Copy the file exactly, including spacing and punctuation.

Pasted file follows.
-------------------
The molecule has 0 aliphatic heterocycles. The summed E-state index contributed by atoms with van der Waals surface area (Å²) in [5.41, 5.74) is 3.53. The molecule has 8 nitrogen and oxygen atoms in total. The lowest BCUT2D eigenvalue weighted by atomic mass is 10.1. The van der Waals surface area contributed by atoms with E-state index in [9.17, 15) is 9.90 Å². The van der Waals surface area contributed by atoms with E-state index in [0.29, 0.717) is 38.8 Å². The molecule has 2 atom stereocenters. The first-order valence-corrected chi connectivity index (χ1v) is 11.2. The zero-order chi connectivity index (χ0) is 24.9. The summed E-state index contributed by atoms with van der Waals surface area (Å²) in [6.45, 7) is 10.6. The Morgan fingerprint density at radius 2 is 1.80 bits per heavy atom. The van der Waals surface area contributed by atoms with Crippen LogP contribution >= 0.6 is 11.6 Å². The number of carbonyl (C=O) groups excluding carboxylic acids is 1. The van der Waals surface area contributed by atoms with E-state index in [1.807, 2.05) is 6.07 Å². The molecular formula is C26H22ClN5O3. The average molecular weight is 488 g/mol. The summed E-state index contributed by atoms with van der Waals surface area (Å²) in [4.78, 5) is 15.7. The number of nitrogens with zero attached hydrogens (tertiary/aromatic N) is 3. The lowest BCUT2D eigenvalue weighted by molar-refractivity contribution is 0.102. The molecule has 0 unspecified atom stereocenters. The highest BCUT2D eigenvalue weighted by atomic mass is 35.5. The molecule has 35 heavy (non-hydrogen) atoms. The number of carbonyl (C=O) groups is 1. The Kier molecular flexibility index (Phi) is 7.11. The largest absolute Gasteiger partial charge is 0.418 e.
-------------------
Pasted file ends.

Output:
The molecule has 0 aliphatic heterocycles. The summed E-state index contributed by atoms with van der Waals surface area (Å²) in [5.41, 5.74) is 3.53. The molecule has 8 nitrogen and oxygen atoms in total. The lowest BCUT2D eigenvalue weighted by atomic mass is 10.1. The van der Waals surface area contributed by atoms with E-state index in [9.17, 15) is 9.90 Å². The van der Waals surface area contributed by atoms with E-state index in [0.29, 0.717) is 38.8 Å². The molecule has 2 atom stereocenters. The first-order valence-corrected chi connectivity index (χ1v) is 11.2. The zero-order chi connectivity index (χ0) is 24.9. The summed E-state index contributed by atoms with van der Waals surface area (Å²) in [6.45, 7) is 10.6. The Morgan fingerprint density at radius 2 is 1.80 bits per heavy atom. The van der Waals surface area contributed by atoms with Crippen LogP contribution >= 0.6 is 11.6 Å². The number of carbonyl (C=O) groups excluding carboxylic acids is 1. The van der Waals surface area contributed by atoms with E-state index in [1.807, 2.05) is 6.07 Å². The molecular formula is C26H22ClN5O3. The average molecular weight is 488 g/mol. The summed E-state index contributed by atoms with van der Waals surface area (Å²) in [4.78, 5) is 15.7. The number of nitrogens with zero attached hydrogens (tertiary/aromatic N) is 3. The lowest BCUT2D eigenvalue weighted by molar-refractivity contribution is 0.102. The molecule has 0 unspecified atom stereocenters. The highest BCUT2D eigenvalue weighted by atomic mass is 35.5. The molecule has 35 heavy (non-hydrogen) atoms. The number of carbonyl (C=O) groups is 1. The Kier molecular flexibility index (Phi) is 7.11. The largest absolute Gasteiger partial charge is 0.418 e.